Some of New Zealand's most threatened birds are being backed into colder corners of our forests, through a "thermal squeeze" from pest predators and climate change.

Conservation advocates say findings of a just-published study show another reason to ramp up the war on pests, in what is expected to be a horror year for our native biodiversity.

The paper, drawing on bird distribution data captured by the Ornithological Society of New Zealand between 1969 and 1979, and again between 1999 and 2004, explored how a warming climate will heap yet more pressure on threatened species hanging on in our remaining forests.

Researchers had suspected climate change would have been worsening the toll wreaked by predators, regardless of whether it influenced pest-fuelling mast seeding events, like the record one now under way in beech forests across the country.

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"We know that two key predators, ship rats and possums, do better in warmer sites," said study lead author, Dr Susan Walker, of Manaaki Whenua – Landcare Research.

"New Zealand's cool forests are mainly beech forests, which support plagues of predators in years following mast seeding, but not otherwise. In contrast, warmer forests at lower elevations support high numbers of predators every year."

Some of New Zealand's most threatened birds are being backed into colder corners of our forests, through a
Some of New Zealand's most threatened birds are being backed into colder corners of our forests, through a "thermal squeeze" from pest predators and climate change. Photo / Barry Pethybridge.

Walker and her colleagues searched for evidence that our most vulnerable forest species were less likely to occupy warmer forests than cooler ones.

They also looked at how species had vanished faster from warmer forests between the two periods, notably because they'd tended to be large, nested in holes, and dispersed poorly.

The data revealed a clear pattern of so-called "thermal squeeze", with vulnerable birds becoming confined into smaller, colder areas high up against treelines, and into cooler forest pockets.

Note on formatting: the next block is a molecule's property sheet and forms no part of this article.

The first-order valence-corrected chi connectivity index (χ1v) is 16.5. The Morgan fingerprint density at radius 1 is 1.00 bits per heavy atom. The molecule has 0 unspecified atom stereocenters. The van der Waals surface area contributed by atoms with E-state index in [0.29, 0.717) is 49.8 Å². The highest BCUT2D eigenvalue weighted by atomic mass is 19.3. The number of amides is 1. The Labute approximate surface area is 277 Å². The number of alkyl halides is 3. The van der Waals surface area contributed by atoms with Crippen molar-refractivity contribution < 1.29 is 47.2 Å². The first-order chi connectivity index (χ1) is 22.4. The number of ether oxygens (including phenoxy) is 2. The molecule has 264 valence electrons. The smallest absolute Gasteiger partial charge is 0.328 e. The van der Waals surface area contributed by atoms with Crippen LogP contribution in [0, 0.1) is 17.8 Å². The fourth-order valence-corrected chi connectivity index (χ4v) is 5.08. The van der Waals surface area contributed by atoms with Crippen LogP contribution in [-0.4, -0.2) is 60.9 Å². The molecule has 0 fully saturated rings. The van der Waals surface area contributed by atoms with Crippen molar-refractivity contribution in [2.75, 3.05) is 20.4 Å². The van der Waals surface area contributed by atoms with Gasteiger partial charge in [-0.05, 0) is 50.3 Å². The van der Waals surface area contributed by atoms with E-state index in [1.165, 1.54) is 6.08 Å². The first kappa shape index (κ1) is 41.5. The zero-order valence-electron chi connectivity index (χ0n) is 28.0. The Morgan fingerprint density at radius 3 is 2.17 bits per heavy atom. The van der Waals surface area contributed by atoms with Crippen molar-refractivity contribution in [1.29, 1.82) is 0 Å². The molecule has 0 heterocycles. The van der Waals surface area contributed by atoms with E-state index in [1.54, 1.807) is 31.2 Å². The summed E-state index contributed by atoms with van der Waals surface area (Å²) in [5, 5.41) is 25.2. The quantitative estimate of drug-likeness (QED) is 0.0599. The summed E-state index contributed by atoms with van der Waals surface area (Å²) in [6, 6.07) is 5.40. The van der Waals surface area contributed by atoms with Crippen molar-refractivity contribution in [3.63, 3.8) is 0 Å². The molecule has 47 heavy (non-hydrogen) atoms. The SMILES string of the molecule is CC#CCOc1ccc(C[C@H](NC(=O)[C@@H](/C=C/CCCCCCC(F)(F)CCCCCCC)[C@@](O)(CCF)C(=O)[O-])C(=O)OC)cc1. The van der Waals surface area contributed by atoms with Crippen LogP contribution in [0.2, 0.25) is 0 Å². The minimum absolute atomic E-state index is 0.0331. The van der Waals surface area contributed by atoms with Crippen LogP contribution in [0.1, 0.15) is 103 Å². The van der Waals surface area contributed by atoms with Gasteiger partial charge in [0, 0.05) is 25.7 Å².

Those birds most at risk included some of our rarest - kiwi, whio, weka, and kokako – while among the next most threatened were rifleman, mohua, kaka, kea, and kakariki.

"It's likely that bird populations have hung in longest in colder places because predators are fewer there most of the time," Walker said.

"Climate warming is likely to intensify the difficulty of keeping remaining forest bird populations in the back country, by making even more of our forests a great place for predators - especially ship rats."

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Mohua vanished from Marlborough's Mt Stokes during a
Mohua vanished from Marlborough's Mt Stokes during a "mega mast" seeding event 20 years ago. More populations are again at risk this year. Photo / DoC, James Rearden

Walker said the results showed why scaled-up responses to beech masts - like the Department of Conservation's 1080-focused, $38m operation this year - were so vital, as the resulting pest plagues could completely wipe out any bird populations left in cool forests.

"But our results also show the enormous loss of forest bird populations that has occurred across forest more generally, and the scale of the challenge New Zealand faces in halting endemic bird declines - much less restoring forest birds into warmer, more productive forests."

Manaaki Whenua – Landcare Research wildlife ecologist John Innes said the volunteer birdwatchers who'd gathered the data decades ago would be pleased to know it was now being used to conserve them.

The study also added a "sharp new conservation twist" to the threats from climate change, he said.

"Predators like ship rats and stoats are already a problem, but these results suggest that impacts may be greater in the future."

Forest & Bird spokesman Geoff Keey agreed warming temperatures were bad news for our birds.

"This is another reason why we need to take action to reduce global warming and also continue to ramp up pest control," he said.

"It's vital that the Zero Carbon Bill has strong, binding targets to cut emissions and recognises the role of nature in our response to climate change.

"As well as cutting emissions, we need to help make nature more resilient in face of unavoidable climate change."